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Only problem with the whiskers.. in 1/72? Those things would be the size of salamis sticking out of the nosecone. They're huge.

I understand wanting to make a plane look "modern," or more "realistic," but in this case they just look out of place. Not to mention they'd probably get snapped off by the legs.

Did any of the lineart have anything like that? I mean, there are a multitude of standard antenna types that many aircraft have, but you don't see those on the various valks, and it makes plenty of sense when you consider the leap in technology.

I just hope they're some artifact of the rapid prototyping process. At least if they do wind up in the kit, they'll be really easy to remove.

Edited by Chronocidal

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I also feel the nose is a little too stubby. Perhaps if they lengthened it slightly the plane would look great.

Please not, I am tired of Battroid mode always being sacrificed in favour of fighter mode.

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I'm getting more and more excited about this the more we see of it. I seriously cannot wait to paint one of these up and stand it up next to the old Imai transforming kits. Like, 30 years of progress.

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Actually I am surprised how good that CAD is looking. I dont think the nose is short, rather the extra panel line that has become common on these lately (representing the radome) breaks up the profile in the art and makes it look short. Pay attention to the entire nose on the elevation view and see what I mean.

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I'm getting more and more excited about this the more we see of it. I seriously cannot wait to paint one of these up and stand it up next to the old Imai transforming kits. Like, 30 years of progress.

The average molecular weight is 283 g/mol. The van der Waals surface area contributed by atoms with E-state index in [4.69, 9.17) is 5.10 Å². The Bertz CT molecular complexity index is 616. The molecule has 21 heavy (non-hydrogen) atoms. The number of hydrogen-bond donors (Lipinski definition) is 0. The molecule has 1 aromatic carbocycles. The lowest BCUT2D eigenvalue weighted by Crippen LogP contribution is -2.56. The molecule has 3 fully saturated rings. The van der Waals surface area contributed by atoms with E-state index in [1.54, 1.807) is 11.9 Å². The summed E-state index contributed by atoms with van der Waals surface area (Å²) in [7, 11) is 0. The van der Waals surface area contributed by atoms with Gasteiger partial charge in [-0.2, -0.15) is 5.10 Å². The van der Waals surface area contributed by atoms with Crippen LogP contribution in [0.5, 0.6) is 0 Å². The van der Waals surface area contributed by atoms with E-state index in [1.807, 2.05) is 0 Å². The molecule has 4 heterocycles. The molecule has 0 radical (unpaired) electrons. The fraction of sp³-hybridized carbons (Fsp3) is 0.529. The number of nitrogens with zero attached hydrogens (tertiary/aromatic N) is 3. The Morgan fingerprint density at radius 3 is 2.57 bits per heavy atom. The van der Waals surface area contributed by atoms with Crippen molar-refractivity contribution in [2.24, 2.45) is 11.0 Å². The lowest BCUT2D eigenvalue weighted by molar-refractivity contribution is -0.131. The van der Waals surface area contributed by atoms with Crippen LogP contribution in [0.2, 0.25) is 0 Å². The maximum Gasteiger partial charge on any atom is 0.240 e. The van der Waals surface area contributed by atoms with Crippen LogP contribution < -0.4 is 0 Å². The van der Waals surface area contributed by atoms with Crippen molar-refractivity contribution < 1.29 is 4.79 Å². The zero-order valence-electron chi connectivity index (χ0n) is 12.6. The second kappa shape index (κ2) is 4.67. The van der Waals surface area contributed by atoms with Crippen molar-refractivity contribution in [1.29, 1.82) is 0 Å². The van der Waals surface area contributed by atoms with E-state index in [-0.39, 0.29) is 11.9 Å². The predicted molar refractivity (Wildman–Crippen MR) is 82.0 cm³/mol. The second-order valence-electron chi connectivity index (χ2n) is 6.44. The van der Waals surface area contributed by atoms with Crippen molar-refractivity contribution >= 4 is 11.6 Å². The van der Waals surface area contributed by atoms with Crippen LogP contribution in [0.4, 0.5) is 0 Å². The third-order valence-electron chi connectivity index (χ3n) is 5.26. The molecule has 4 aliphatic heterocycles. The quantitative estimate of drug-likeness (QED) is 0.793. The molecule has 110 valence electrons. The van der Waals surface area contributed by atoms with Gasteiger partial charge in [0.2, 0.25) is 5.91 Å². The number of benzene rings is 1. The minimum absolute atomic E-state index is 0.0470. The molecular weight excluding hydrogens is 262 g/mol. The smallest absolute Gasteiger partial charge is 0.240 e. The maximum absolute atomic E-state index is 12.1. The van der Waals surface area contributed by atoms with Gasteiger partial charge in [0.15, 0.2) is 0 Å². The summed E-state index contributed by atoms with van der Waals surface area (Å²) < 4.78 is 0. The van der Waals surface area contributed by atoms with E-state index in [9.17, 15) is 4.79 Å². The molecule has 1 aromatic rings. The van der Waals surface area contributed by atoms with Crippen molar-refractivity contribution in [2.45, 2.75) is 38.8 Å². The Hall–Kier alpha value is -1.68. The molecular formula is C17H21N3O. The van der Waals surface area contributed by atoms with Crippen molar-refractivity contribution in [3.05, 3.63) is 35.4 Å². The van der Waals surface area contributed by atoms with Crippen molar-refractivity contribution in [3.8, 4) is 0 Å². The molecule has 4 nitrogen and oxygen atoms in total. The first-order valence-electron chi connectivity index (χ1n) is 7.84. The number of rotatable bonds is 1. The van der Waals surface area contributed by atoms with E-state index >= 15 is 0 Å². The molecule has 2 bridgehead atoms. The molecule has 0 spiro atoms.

exactly what i look forward to.

for something of a sneak-peek, compare my Yammie 1/60v.II -1J Hikaru T.V. to my BANDAI 1/72 HCM of the same;

MACROSSCOLLEJOHN3-23-112.jpg

VF-1JIchijoTVcollection2-9-111.jpg

VF-1JIchijoTVcollection2-9-112.jpg

VF-1JBATT6-8-11.jpg

Edited by Shaorin

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Thanks Vifam for the new link. This is looking GREAT now! Guys, if they have EXTRA detail you don't like, just cut it off! I don't believe those probes are in the original line art. so if they look out of place or too big, get your side cutters out and SNIP! The important part is that the needed details seem to be spot on (from what I can see).

This kit is looking MUCH better. I'd like to know how the trasnformation is supposed to go. I hated the two piece swap on the old Imai kit, but loved the clean trasnformation of the Legios kits (still do). - MT

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i've heard that those 1/48 variable LEGIOSS are a real bitch to work with, though.

i've also heard that those kits are allegedly far too complex for their own good,

and that the 1/55 TOYNAMI MASTERPIECE ALPHAs are directly based upon those kits' design,

and that that fact was chiefly responsible for the multitude of issues those ALPHAs suffer from...

Edited by Shaorin